Well, that is awesome. I think that there's such a service to the public just so they can have more knowledge and information about the pelvic floor. I always have to explain to patients, well, you have this muscle diaper that keeps everything in, and that can get tense, just like everything else in your body. They're like, you can tell the wheels are turning. Wow, I do have muscles that cover that area. I'd never thought about it. Not like my legs or my arms or my abdomen or what have you. Nobody sees your toned pelvic floor, but also you're right.

I've seen those patients who have two-toned pelvic floors or read about it on the internet, and then they're trying to keep in their prolapse. Then, all of a sudden, their pelvic floor is really tight. [chuckles] It's doing the right technique, like you're saying is crucial.

The Crucial Role of the Musculoskeletal System in Pelvic Floor Health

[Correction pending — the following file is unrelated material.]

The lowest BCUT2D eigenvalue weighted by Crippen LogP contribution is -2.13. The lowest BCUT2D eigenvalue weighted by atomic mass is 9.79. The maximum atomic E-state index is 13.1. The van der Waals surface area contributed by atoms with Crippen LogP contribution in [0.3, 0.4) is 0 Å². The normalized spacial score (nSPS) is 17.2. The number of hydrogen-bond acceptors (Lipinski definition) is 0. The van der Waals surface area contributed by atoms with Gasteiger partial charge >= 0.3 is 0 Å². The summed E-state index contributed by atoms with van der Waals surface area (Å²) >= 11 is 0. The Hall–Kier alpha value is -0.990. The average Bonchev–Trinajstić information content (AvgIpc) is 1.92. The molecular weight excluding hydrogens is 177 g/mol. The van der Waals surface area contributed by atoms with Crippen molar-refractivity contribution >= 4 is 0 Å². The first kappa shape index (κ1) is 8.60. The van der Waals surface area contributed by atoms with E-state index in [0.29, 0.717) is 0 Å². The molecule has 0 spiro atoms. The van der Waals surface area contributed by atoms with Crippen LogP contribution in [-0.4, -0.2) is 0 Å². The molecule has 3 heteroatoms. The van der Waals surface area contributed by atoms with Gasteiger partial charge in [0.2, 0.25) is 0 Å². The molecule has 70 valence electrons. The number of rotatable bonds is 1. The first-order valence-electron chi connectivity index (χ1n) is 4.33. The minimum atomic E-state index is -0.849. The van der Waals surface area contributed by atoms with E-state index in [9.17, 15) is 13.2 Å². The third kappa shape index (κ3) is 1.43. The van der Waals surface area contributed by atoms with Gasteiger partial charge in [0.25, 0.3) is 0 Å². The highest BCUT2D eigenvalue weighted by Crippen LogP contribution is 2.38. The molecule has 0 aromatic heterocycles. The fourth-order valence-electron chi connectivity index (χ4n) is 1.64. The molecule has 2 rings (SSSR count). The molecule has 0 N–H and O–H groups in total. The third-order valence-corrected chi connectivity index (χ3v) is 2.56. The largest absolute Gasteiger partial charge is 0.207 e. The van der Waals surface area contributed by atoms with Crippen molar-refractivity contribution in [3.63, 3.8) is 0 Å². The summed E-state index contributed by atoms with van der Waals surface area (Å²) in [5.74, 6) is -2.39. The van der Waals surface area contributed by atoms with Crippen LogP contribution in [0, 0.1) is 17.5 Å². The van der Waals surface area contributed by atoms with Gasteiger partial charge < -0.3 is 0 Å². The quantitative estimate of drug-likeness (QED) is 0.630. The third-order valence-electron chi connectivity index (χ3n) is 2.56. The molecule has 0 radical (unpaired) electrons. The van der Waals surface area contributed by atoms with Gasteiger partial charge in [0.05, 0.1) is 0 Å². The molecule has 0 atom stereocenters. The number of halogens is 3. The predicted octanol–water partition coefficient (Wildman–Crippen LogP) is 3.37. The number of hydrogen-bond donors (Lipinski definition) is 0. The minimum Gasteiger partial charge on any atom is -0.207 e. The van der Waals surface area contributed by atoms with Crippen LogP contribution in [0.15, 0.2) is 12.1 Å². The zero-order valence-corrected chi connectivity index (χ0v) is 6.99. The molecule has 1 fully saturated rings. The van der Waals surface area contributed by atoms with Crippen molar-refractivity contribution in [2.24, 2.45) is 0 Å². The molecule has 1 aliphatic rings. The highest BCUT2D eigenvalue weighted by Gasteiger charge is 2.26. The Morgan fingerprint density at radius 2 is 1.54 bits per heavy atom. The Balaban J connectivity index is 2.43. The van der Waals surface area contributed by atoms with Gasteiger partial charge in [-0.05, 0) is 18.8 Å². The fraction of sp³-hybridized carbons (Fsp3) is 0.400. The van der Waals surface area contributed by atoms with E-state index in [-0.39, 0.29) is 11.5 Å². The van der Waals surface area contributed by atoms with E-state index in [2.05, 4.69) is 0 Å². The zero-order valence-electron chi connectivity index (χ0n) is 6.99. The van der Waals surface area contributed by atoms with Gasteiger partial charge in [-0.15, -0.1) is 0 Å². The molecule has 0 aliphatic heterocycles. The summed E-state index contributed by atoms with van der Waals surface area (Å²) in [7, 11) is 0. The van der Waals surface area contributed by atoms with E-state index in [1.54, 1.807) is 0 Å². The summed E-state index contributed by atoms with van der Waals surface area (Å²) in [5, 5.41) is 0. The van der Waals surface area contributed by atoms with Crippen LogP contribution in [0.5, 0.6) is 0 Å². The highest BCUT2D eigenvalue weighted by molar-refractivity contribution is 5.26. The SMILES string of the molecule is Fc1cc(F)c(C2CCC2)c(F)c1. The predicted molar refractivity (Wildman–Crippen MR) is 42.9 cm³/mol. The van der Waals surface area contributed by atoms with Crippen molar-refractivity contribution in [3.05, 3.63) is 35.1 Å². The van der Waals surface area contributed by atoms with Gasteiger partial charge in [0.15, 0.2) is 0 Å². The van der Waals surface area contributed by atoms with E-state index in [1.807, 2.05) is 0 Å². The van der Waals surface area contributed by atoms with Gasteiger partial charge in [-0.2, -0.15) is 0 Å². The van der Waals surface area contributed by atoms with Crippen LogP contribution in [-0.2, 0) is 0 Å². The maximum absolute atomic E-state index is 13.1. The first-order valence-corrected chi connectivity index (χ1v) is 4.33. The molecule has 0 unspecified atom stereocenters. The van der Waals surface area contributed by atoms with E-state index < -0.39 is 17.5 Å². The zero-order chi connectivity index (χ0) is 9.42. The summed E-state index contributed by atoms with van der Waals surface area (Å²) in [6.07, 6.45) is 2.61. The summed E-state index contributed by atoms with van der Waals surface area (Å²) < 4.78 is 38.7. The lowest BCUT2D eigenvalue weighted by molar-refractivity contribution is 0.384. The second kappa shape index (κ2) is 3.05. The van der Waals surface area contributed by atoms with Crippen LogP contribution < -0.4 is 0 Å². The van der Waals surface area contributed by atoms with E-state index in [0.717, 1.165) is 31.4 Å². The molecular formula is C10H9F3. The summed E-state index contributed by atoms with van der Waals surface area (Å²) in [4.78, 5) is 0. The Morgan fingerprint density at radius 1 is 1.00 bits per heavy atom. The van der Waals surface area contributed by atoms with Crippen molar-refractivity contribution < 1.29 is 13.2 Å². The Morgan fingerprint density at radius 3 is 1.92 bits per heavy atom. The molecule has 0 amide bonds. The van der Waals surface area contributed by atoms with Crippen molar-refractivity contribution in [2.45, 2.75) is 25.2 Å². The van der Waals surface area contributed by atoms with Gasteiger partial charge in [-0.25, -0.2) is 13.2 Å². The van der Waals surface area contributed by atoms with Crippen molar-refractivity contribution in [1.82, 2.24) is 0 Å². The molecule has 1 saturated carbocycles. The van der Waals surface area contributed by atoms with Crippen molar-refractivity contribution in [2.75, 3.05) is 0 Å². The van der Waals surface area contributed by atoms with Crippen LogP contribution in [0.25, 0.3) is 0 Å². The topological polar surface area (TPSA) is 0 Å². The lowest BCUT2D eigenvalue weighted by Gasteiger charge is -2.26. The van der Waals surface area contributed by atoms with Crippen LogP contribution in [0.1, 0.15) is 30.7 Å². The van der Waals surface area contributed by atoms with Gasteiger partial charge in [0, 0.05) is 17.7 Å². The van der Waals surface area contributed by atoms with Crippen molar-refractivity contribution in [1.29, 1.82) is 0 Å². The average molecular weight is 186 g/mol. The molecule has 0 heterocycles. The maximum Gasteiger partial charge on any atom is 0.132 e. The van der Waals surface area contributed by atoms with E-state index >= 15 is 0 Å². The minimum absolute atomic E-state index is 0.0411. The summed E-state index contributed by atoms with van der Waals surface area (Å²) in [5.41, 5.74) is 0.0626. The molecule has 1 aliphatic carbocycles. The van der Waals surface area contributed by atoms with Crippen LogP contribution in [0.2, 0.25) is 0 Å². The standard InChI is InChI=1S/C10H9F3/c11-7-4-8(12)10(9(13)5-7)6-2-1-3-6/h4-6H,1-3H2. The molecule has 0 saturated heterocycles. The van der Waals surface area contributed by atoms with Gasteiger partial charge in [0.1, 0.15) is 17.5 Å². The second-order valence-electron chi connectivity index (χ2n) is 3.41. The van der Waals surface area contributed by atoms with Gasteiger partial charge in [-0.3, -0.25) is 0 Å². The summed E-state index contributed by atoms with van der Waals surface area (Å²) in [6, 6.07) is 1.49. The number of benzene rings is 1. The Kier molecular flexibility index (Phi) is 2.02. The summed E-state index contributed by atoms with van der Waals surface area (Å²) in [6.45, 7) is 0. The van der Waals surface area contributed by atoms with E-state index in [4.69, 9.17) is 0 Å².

For healthcare practitioners, educational resources about the rich tapestry of muscles in the pelvis may be lacking; education on the interconnectedness of these groups of muscles and nerves may get sidelined until a more pressing issue arises. Problems within the musculoskeletal system in the pelvic floor can mimic and potentially misdirect the diagnosis of other symptoms. For instance, trigger points in the puborectalis muscle can cause an overactive bladder sensation or constipation, highlighting how a single muscle can generate a range of symptoms. Other instances include the obturator internus muscle's relationship with the hip, and the iliopsoas muscle causing pain mistaken for ovary-related issues. When managing pelvic floor conditions, it is crucial to recognize these connections to appropriately treat and manage conditions that could otherwise worsen over time due to the body's natural pain response.